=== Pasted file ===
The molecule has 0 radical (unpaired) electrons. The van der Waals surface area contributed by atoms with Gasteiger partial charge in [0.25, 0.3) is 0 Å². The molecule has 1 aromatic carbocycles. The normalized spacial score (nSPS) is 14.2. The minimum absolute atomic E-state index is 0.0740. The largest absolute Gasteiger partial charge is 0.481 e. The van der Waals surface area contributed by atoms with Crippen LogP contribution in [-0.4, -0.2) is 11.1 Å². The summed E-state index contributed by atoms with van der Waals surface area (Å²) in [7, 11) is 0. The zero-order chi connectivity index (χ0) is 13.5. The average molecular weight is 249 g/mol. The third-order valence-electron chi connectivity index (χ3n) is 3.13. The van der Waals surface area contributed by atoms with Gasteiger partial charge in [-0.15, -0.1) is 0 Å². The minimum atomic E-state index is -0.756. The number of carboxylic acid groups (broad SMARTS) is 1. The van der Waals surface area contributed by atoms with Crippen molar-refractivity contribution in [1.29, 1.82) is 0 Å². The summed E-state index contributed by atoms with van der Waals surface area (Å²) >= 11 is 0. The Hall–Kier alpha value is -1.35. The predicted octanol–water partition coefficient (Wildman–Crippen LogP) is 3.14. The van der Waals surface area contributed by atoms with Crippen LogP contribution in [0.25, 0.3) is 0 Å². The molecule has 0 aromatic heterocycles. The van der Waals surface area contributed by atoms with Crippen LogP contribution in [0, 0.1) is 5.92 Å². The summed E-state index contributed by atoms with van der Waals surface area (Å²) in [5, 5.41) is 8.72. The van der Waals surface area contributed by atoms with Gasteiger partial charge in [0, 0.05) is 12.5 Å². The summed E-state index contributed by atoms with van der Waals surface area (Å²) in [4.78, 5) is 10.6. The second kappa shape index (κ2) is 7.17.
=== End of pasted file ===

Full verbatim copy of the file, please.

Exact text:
The molecule has 0 radical (unpaired) electrons. The van der Waals surface area contributed by atoms with Gasteiger partial charge in [0.25, 0.3) is 0 Å². The molecule has 1 aromatic carbocycles. The normalized spacial score (nSPS) is 14.2. The minimum absolute atomic E-state index is 0.0740. The largest absolute Gasteiger partial charge is 0.481 e. The van der Waals surface area contributed by atoms with Crippen LogP contribution in [-0.4, -0.2) is 11.1 Å². The summed E-state index contributed by atoms with van der Waals surface area (Å²) in [7, 11) is 0. The zero-order chi connectivity index (χ0) is 13.5. The average molecular weight is 249 g/mol. The third-order valence-electron chi connectivity index (χ3n) is 3.13. The van der Waals surface area contributed by atoms with Gasteiger partial charge in [-0.15, -0.1) is 0 Å². The minimum atomic E-state index is -0.756. The number of carboxylic acid groups (broad SMARTS) is 1. The van der Waals surface area contributed by atoms with Crippen molar-refractivity contribution in [1.29, 1.82) is 0 Å². The summed E-state index contributed by atoms with van der Waals surface area (Å²) >= 11 is 0. The Hall–Kier alpha value is -1.35. The predicted octanol–water partition coefficient (Wildman–Crippen LogP) is 3.14. The van der Waals surface area contributed by atoms with Crippen LogP contribution in [0.25, 0.3) is 0 Å². The molecule has 0 aromatic heterocycles. The van der Waals surface area contributed by atoms with Crippen LogP contribution in [0, 0.1) is 5.92 Å². The summed E-state index contributed by atoms with van der Waals surface area (Å²) in [5, 5.41) is 8.72. The van der Waals surface area contributed by atoms with Gasteiger partial charge in [0, 0.05) is 12.5 Å². The summed E-state index contributed by atoms with van der Waals surface area (Å²) in [4.78, 5) is 10.6. The second kappa shape index (κ2) is 7.17.